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Jesuits work to feed poor in India's Bihar state

State's highly caste-conscious social system does not allow lower castes to mingle in the social mainstream
Jesuits work to feed poor in India's Bihar state

Jesuit volunteers serve cooked food on April 16 in a village in Bihar state amid a nationwide lockdown to check the spread of the Covid-19 pandemic. (Photo supplied)  

Published: April 20, 2020 10:12 AM GMT
Updated: April 21, 2020 03:34 AM GMT

A Jesuit mission in eastern India is working with a government agency to feed thousands of impoverished low-caste people lacking food during the Covid-19 lockdown.

Some 40,000 people of the Musahar community, known as the rat-eating caste, live on the outskirts of Patna, the capital of Bihar state, doing menial work such as cleaning and scavenging.

These people lead a hand-to-mouth existence and were going hungry after the government imposed a nationwide lockdown on March 24 to try and curb the virus's spread. The lockdown is due to be lifted on May 3 if conditions allow.

“I was shocked when many people came to me asking for food saying they had not had any for straight four days,” Jesuit Father Juno Sebastian told UCA News on April 13. He had visited them a week earlier.

The priest heads Manthan (churning), the social work arm of the Jesuits' Patna Province.

He said he worked with the Indian Railways Catering and Tourism Corporation to provide cooked food to the outcast community.

The community, known for hunting and eating rats due to their poverty, are at the bottom of India’s caste-based society. They are treated as "untouchables," especially by upper-caste Hindus.

Bihar has nearly 2.2 million of these caste members, according to state records. However, activists estimate there are some three million people belonging to this community. About 96.3 percent of them are landless and work as farm laborers. About 10 percent can read or write.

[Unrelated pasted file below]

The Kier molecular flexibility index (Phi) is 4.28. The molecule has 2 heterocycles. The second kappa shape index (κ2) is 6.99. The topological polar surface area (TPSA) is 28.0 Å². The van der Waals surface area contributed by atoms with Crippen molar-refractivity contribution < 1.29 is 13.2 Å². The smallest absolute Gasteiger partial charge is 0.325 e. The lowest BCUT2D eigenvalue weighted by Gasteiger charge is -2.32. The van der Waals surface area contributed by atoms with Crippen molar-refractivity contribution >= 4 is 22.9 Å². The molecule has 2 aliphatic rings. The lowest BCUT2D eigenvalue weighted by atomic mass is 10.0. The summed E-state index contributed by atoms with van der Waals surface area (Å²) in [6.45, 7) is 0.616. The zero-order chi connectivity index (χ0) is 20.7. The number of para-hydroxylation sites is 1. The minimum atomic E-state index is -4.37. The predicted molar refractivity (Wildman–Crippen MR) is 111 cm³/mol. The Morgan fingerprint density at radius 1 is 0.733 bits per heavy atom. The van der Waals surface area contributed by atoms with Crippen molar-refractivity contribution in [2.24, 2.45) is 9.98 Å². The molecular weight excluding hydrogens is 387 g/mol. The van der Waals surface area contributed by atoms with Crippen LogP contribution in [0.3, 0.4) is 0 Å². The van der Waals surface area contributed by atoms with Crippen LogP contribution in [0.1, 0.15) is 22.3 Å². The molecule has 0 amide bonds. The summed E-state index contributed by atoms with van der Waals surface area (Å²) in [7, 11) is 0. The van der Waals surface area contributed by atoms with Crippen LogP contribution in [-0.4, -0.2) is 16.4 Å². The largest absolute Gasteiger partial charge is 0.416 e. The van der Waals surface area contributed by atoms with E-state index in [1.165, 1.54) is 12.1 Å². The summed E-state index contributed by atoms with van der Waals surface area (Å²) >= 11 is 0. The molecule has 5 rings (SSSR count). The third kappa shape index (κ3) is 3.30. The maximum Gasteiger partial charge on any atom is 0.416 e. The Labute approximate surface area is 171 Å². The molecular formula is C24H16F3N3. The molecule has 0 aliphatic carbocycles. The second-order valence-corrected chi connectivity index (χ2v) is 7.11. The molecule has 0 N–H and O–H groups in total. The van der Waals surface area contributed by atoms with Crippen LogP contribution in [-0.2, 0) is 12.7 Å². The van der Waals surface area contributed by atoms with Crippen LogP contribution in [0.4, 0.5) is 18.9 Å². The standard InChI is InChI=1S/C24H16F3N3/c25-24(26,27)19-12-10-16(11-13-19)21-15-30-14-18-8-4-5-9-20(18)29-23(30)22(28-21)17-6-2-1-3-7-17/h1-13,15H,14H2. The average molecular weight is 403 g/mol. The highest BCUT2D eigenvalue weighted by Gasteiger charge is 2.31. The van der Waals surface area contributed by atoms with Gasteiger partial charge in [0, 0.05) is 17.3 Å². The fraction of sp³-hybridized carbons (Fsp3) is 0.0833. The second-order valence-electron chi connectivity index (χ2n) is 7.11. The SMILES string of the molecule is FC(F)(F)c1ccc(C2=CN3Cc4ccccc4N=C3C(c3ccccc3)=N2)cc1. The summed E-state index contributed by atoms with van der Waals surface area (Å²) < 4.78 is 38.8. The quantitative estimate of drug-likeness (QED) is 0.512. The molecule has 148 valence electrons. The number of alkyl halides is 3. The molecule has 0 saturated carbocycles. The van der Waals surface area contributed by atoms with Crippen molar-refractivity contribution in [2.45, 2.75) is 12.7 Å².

The state’s highly caste-conscious social system does not allow them to mingle in the social mainstream. They live secluded in hamlets earmarked exclusively for them, mostly on wasteland or other areas where most people do not go.

Father Sebastian said officials from the railway agency, which deals with serving food on trains, readily agreed to help them. They began distributing some 5,000 food packs to the most vulnerable, including children and the elderly, as urgent relief aid.

“Now we are distributing cooked meals to 1,500 such people daily, and it will continue until the lockdown ends. We are also working to help 6,500 Musahar families in Patna, numbering some 40,000 people,” he said.

The Bihar state government was also distributing free grain and food to these people through its public distribution system. But many are unable to take advantage as they lack documents proving where they live and confirming their identity, said Father Premlal Lucas, who teaches at Jesuit-run St. Xavier’s College of Management and Technology in Patna.

The college has arranged food for 530 Musahar families and is in the process of arranging further resources to ensure a continued food supply for these people, he said.

The provincial of the Patna Jesuit Society, Father Donald Miranda, said they are also feeding 700 other families in Patna's slums and nearby villages.

“The province has also extended help to parts of Uttar Pradesh, so we are now feeding nearly 3,000 families daily,” he said.

“It is a difficult time for everyone, especially the poor who don’t have anything to eat. We need to extend whatever help we can for them,” the provincial said.

Covid-19 is spreading fast across India, infections are doubling every week. As of April 20, India had recorded 17,200 cases and 543 deaths from the pandemic.

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